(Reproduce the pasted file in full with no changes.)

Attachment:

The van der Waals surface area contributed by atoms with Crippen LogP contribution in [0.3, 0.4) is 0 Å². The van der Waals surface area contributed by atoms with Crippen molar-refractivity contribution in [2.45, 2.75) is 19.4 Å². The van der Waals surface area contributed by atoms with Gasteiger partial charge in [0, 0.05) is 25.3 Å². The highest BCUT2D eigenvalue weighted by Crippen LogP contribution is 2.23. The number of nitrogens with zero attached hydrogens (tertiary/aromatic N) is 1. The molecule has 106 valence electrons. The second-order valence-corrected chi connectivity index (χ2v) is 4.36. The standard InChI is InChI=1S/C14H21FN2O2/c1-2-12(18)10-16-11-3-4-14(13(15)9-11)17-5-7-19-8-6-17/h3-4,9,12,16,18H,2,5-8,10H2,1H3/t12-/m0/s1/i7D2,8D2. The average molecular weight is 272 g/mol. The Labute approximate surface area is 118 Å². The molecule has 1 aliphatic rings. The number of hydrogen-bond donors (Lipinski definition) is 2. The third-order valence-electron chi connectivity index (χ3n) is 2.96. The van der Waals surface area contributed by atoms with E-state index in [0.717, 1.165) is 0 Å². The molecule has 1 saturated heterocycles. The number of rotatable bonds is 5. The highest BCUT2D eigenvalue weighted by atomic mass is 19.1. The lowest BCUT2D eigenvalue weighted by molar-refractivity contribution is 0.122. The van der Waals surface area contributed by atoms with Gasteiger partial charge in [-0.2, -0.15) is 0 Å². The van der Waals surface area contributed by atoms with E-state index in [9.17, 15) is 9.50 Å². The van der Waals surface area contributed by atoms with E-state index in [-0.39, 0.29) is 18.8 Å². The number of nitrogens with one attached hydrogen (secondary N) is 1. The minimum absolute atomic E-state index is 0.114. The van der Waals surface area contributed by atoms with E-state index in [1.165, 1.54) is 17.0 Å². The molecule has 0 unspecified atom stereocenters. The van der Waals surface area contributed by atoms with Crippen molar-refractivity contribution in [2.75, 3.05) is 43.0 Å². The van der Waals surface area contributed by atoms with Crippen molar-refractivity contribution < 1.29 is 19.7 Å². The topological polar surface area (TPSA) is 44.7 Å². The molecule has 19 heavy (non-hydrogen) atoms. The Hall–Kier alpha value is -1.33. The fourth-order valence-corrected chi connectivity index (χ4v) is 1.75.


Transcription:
The van der Waals surface area contributed by atoms with Crippen LogP contribution in [0.3, 0.4) is 0 Å². The van der Waals surface area contributed by atoms with Crippen molar-refractivity contribution in [2.45, 2.75) is 19.4 Å². The van der Waals surface area contributed by atoms with Gasteiger partial charge in [0, 0.05) is 25.3 Å². The highest BCUT2D eigenvalue weighted by Crippen LogP contribution is 2.23. The number of nitrogens with zero attached hydrogens (tertiary/aromatic N) is 1. The molecule has 106 valence electrons. The second-order valence-corrected chi connectivity index (χ2v) is 4.36. The standard InChI is InChI=1S/C14H21FN2O2/c1-2-12(18)10-16-11-3-4-14(13(15)9-11)17-5-7-19-8-6-17/h3-4,9,12,16,18H,2,5-8,10H2,1H3/t12-/m0/s1/i7D2,8D2. The average molecular weight is 272 g/mol. The Labute approximate surface area is 118 Å². The molecule has 1 aliphatic rings. The number of hydrogen-bond donors (Lipinski definition) is 2. The third-order valence-electron chi connectivity index (χ3n) is 2.96. The van der Waals surface area contributed by atoms with E-state index in [0.717, 1.165) is 0 Å². The molecule has 1 saturated heterocycles. The number of rotatable bonds is 5. The highest BCUT2D eigenvalue weighted by atomic mass is 19.1. The lowest BCUT2D eigenvalue weighted by molar-refractivity contribution is 0.122. The van der Waals surface area contributed by atoms with Gasteiger partial charge in [-0.2, -0.15) is 0 Å². The van der Waals surface area contributed by atoms with E-state index in [9.17, 15) is 9.50 Å². The van der Waals surface area contributed by atoms with E-state index in [-0.39, 0.29) is 18.8 Å². The number of nitrogens with one attached hydrogen (secondary N) is 1. The minimum absolute atomic E-state index is 0.114. The van der Waals surface area contributed by atoms with E-state index in [1.165, 1.54) is 17.0 Å². The molecule has 0 unspecified atom stereocenters. The van der Waals surface area contributed by atoms with Crippen molar-refractivity contribution in [2.75, 3.05) is 43.0 Å². The van der Waals surface area contributed by atoms with Crippen molar-refractivity contribution < 1.29 is 19.7 Å². The topological polar surface area (TPSA) is 44.7 Å². The molecule has 19 heavy (non-hydrogen) atoms. The Hall–Kier alpha value is -1.33. The fourth-order valence-corrected chi connectivity index (χ4v) is 1.75.